Zombies now account for 12 percent of the companies listed on stock exchanges in advanced economies and 16 percent in the United States, up from 2 percent in the 1980s. Companies are surviving in the “zombie state” for longer, depleting the productivity of healthy companies by competing with them for capital, materials and labor.

These, then, are the trademarks of the fat and slow world: larger corporations, declining competition and fewer start-ups, which together undermine and slow economies already hindered by falling growth in the working-age population.

The bright side of endless stimulus, if there is one, is that recessions have become increasingly rare. Only 7 percent of the nearly 200 countries tracked by the International Monetary Fund suffered negative growth last year; that is about half the average share since records began. The I.M.F. projects that share will fall to 3 percent in 2020, close to a record low.

A global economy ruled by big, indebted companies looks sluggish but, in the view of many commentators, also very stable. Even as trade wars undermine economic growth, most investors assume central banks will ride to the rescue before it deteriorates into outright recession.

The problem, however, is that government stimulus programs were conceived as a way to revive economies in recession, not to keep growth alive indefinitely. A world without recessions may sound like progress, but recessions can be like forest fires, purging the economy of dead brush so that new shoots can grow. Lately, the cycle of regeneration has been suspended, as governments douse the first flicker of a coming recession with buckets of easy money and new spending. Now experiments in permanent stimulus are sapping the process of creative destruction at the heart of any capitalist system and breeding oversize zombies faster than start-ups.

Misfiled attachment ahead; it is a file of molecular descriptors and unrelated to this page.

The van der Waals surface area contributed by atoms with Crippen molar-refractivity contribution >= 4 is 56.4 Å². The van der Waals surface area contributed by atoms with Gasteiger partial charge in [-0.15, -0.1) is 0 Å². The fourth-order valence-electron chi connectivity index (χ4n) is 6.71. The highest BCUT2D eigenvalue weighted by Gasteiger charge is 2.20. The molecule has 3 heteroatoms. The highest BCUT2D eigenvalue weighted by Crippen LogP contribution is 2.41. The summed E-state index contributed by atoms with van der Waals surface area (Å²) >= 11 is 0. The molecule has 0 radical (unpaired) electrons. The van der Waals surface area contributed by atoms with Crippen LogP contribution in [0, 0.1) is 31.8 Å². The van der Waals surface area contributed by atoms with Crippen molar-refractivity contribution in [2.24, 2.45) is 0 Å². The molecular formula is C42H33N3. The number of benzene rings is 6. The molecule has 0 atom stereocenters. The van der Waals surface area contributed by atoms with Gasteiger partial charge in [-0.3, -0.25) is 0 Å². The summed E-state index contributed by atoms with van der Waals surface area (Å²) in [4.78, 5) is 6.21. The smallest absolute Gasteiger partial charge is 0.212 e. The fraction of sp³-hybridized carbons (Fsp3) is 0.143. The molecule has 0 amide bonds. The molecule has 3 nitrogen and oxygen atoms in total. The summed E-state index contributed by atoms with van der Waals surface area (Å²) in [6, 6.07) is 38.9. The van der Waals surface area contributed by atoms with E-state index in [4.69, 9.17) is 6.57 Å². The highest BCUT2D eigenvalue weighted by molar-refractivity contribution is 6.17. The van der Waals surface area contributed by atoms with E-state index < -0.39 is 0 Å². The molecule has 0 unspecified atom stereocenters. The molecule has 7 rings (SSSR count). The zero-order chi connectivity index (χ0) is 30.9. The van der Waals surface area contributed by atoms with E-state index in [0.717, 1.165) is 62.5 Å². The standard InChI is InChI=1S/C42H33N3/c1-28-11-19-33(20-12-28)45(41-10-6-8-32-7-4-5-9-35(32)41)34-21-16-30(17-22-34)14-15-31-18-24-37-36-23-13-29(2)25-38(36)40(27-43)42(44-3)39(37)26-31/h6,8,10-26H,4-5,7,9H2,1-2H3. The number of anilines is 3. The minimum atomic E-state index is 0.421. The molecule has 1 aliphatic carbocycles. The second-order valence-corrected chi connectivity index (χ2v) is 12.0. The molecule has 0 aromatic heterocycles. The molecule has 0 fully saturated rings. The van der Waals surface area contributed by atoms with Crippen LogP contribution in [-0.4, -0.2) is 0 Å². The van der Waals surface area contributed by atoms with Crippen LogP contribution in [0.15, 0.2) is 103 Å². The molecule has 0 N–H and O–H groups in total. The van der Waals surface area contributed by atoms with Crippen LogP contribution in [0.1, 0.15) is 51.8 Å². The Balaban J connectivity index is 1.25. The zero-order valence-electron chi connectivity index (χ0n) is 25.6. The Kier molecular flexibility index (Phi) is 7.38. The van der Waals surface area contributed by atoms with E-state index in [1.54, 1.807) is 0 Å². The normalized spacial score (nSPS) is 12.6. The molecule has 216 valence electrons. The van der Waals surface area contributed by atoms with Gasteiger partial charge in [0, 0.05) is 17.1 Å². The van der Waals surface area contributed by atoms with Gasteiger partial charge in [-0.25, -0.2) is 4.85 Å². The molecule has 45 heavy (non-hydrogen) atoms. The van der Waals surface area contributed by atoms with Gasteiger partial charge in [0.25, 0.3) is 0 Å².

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To assume that central banks can hold the next recession at bay indefinitely represents a dangerous complacency. Corporate debt levels continue to rise; government debts and deficits continue to rise. If there is a sudden break in confidence, the damage will be that much greater and governments may find themselves too broke to stem it.

Until then, we are in a fat and slow world.

Ruchir Sharma, author of “The Rise and Fall of Nations: Forces of Change in the Post-Crisis World,” is the chief global strategist at Morgan Stanley Investment Management and a contributing opinion writer.

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